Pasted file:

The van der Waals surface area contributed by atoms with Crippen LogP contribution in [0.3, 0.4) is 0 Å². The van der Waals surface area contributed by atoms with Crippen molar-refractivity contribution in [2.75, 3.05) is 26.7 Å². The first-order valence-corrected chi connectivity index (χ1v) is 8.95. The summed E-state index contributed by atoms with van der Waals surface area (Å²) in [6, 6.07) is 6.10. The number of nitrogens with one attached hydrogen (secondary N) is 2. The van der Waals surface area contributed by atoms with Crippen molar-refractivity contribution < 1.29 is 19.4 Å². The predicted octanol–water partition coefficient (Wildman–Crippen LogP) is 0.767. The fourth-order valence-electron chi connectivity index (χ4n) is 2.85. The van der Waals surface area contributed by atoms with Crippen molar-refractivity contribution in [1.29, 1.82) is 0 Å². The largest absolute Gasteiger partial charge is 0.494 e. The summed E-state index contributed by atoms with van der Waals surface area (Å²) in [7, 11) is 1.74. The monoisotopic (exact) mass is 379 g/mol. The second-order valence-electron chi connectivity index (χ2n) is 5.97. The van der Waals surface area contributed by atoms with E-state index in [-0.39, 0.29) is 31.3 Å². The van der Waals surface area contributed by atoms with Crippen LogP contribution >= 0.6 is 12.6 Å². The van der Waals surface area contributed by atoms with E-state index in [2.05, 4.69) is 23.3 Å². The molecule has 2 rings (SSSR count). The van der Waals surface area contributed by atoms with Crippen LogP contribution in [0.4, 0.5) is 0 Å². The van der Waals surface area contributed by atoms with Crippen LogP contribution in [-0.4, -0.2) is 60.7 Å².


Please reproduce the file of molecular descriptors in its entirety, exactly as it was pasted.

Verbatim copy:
The van der Waals surface area contributed by atoms with Crippen LogP contribution in [0.3, 0.4) is 0 Å². The van der Waals surface area contributed by atoms with Crippen molar-refractivity contribution in [2.75, 3.05) is 26.7 Å². The first-order valence-corrected chi connectivity index (χ1v) is 8.95. The summed E-state index contributed by atoms with van der Waals surface area (Å²) in [6, 6.07) is 6.10. The number of nitrogens with one attached hydrogen (secondary N) is 2. The van der Waals surface area contributed by atoms with Crippen molar-refractivity contribution < 1.29 is 19.4 Å². The predicted octanol–water partition coefficient (Wildman–Crippen LogP) is 0.767. The fourth-order valence-electron chi connectivity index (χ4n) is 2.85. The van der Waals surface area contributed by atoms with Crippen molar-refractivity contribution in [1.29, 1.82) is 0 Å². The largest absolute Gasteiger partial charge is 0.494 e. The summed E-state index contributed by atoms with van der Waals surface area (Å²) in [7, 11) is 1.74. The monoisotopic (exact) mass is 379 g/mol. The second-order valence-electron chi connectivity index (χ2n) is 5.97. The van der Waals surface area contributed by atoms with E-state index in [-0.39, 0.29) is 31.3 Å². The van der Waals surface area contributed by atoms with Crippen LogP contribution >= 0.6 is 12.6 Å². The van der Waals surface area contributed by atoms with E-state index in [2.05, 4.69) is 23.3 Å². The molecule has 2 rings (SSSR count). The van der Waals surface area contributed by atoms with Crippen LogP contribution in [0.4, 0.5) is 0 Å². The van der Waals surface area contributed by atoms with Crippen LogP contribution in [-0.4, -0.2) is 60.7 Å².